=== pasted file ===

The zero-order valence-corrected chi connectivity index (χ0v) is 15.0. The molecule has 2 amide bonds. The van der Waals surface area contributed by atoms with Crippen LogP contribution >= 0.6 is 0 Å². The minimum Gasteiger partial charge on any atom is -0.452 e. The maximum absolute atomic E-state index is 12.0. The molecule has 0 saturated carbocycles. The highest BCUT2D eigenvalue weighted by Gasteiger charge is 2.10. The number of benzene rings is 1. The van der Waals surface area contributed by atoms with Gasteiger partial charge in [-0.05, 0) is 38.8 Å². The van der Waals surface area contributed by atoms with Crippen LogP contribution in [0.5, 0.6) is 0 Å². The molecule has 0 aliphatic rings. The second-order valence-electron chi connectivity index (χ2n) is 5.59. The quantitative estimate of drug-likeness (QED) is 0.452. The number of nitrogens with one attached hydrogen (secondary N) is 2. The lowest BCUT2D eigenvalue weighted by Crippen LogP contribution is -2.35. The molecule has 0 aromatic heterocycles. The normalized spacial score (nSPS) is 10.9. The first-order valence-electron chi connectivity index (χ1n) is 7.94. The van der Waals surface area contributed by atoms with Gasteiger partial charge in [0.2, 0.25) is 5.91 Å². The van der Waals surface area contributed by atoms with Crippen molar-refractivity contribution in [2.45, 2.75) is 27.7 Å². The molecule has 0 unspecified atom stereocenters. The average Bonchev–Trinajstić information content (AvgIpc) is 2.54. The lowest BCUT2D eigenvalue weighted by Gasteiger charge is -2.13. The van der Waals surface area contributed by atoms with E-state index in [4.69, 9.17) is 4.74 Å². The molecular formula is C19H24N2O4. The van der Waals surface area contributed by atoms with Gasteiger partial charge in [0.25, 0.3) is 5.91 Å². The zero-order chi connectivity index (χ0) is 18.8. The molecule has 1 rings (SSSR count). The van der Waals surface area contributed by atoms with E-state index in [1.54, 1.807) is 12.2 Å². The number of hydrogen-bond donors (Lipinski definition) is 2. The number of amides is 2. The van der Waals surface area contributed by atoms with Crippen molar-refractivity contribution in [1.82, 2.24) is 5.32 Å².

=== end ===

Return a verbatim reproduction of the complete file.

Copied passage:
The zero-order valence-corrected chi connectivity index (χ0v) is 15.0. The molecule has 2 amide bonds. The van der Waals surface area contributed by atoms with Crippen LogP contribution >= 0.6 is 0 Å². The minimum Gasteiger partial charge on any atom is -0.452 e. The maximum absolute atomic E-state index is 12.0. The molecule has 0 saturated carbocycles. The highest BCUT2D eigenvalue weighted by Gasteiger charge is 2.10. The number of benzene rings is 1. The van der Waals surface area contributed by atoms with Gasteiger partial charge in [-0.05, 0) is 38.8 Å². The van der Waals surface area contributed by atoms with Crippen LogP contribution in [0.5, 0.6) is 0 Å². The molecule has 0 aliphatic rings. The second-order valence-electron chi connectivity index (χ2n) is 5.59. The quantitative estimate of drug-likeness (QED) is 0.452. The number of nitrogens with one attached hydrogen (secondary N) is 2. The lowest BCUT2D eigenvalue weighted by Crippen LogP contribution is -2.35. The molecule has 0 aromatic heterocycles. The normalized spacial score (nSPS) is 10.9. The first-order valence-electron chi connectivity index (χ1n) is 7.94. The van der Waals surface area contributed by atoms with Gasteiger partial charge in [0.2, 0.25) is 5.91 Å². The van der Waals surface area contributed by atoms with Crippen molar-refractivity contribution in [2.45, 2.75) is 27.7 Å². The molecule has 0 unspecified atom stereocenters. The average Bonchev–Trinajstić information content (AvgIpc) is 2.54. The lowest BCUT2D eigenvalue weighted by Gasteiger charge is -2.13. The van der Waals surface area contributed by atoms with E-state index in [4.69, 9.17) is 4.74 Å². The molecular formula is C19H24N2O4. The van der Waals surface area contributed by atoms with Gasteiger partial charge in [0.25, 0.3) is 5.91 Å². The zero-order chi connectivity index (χ0) is 18.8. The molecule has 1 rings (SSSR count). The van der Waals surface area contributed by atoms with E-state index in [1.54, 1.807) is 12.2 Å². The number of hydrogen-bond donors (Lipinski definition) is 2. The number of amides is 2. The van der Waals surface area contributed by atoms with Crippen molar-refractivity contribution in [1.82, 2.24) is 5.32 Å².